Tech

Google's Russian unit will file for bankruptcy after authorities seized its bank account, reports

Business Insider US
Google logo displayed on a phone screen and Russian flag displayed on a screen in the background. Jakub Porzycki/NurPhoto via Getty Images
Google logo displayed on a phone screen and Russian flag displayed on a screen in the background. Jakub Porzycki/NurPhoto via Getty Images
  • Google said the seizure of its bank account made it impossible for it to pay vendors and employees, the FT reported.
  • The company will still run its free services such as search, Youtube, and Gmail for its Russian users.
  • Relations between Google and Russian authorities had deteriorated following the invasion of Ukraine.
  • For more stories go to www.BusinessInsider.co.za.

Google's Russian unit will file for bankruptcy after authorities seized the tech firm's bank account, according to media reports.

Google's local unit is unable to pay its employees, suppliers and vendors in Russia as a result of the seizure, the company told the Financial Times, and had published a notice of its intention to file for bankruptcy. The firm will continue to offer its search, YouTube and other free services in Russia, it told the paper. 

Relations between Google and Russian authorities, already strained prior to the Kremlin's order to invade Ukraine, deteriorated after the company declined to bow to pressure from Moscow to remove content related to the conflict. Google's local unit was fined 11mn roubles ($173,000) in April for not deleting Ukraine videos from YouTube, which Moscow deemed "banned content", according to the FT.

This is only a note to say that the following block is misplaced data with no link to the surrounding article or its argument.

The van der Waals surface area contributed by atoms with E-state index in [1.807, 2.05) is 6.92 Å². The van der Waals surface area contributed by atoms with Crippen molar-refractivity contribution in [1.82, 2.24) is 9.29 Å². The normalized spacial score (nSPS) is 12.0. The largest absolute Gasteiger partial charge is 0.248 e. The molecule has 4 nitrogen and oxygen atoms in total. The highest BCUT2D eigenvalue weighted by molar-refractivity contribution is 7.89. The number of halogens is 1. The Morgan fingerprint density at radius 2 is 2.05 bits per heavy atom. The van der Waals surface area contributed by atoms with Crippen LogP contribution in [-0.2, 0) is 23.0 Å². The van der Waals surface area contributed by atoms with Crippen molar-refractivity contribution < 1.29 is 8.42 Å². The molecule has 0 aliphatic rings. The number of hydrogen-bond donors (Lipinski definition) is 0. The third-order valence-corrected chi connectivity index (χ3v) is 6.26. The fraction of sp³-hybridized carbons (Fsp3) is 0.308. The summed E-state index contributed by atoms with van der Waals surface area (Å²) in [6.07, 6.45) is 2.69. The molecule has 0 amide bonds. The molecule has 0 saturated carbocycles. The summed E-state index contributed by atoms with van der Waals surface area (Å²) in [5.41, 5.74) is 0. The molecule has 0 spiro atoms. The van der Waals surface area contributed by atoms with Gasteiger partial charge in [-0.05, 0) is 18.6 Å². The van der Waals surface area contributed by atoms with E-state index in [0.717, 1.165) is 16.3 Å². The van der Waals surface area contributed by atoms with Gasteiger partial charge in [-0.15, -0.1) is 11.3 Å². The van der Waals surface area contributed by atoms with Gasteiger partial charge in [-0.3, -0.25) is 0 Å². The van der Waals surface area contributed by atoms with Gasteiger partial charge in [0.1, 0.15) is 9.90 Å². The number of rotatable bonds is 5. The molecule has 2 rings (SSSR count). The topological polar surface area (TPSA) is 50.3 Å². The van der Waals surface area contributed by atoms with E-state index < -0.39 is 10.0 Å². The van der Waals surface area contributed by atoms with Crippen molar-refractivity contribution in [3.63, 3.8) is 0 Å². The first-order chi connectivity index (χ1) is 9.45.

"The Russian authorities' seizure of Google Russia's bank account has made it untenable for our Russia office to function, including employing and paying Russia-based employees, paying suppliers and vendors, and meeting other financial obligations," a Google spokesperson told the FT.

Google did not immediately respond to Insider's request for comment.

According to Reuters, Russia's Federal Bailiffs Service database shows two seizures linked to Google since mid-March. The service confirmed to the newswire that it had seized Google's assets and property.

Russia's official registry, Fedresurs, said that Google had foreseen filing for bankruptcy as early as March 22, due to the "the impossibility of fulfilling monetary obligations."

Google shut most of its operations in Russia following the start of the invasion, and moved many of its employees out of the country, it confirmed to Reuters. It had already stopped selling advertising in Russia, including search and YouTube ads, and banned Russian state-sponsored media from YouTube in Europe, including channels RT and Sputnik.


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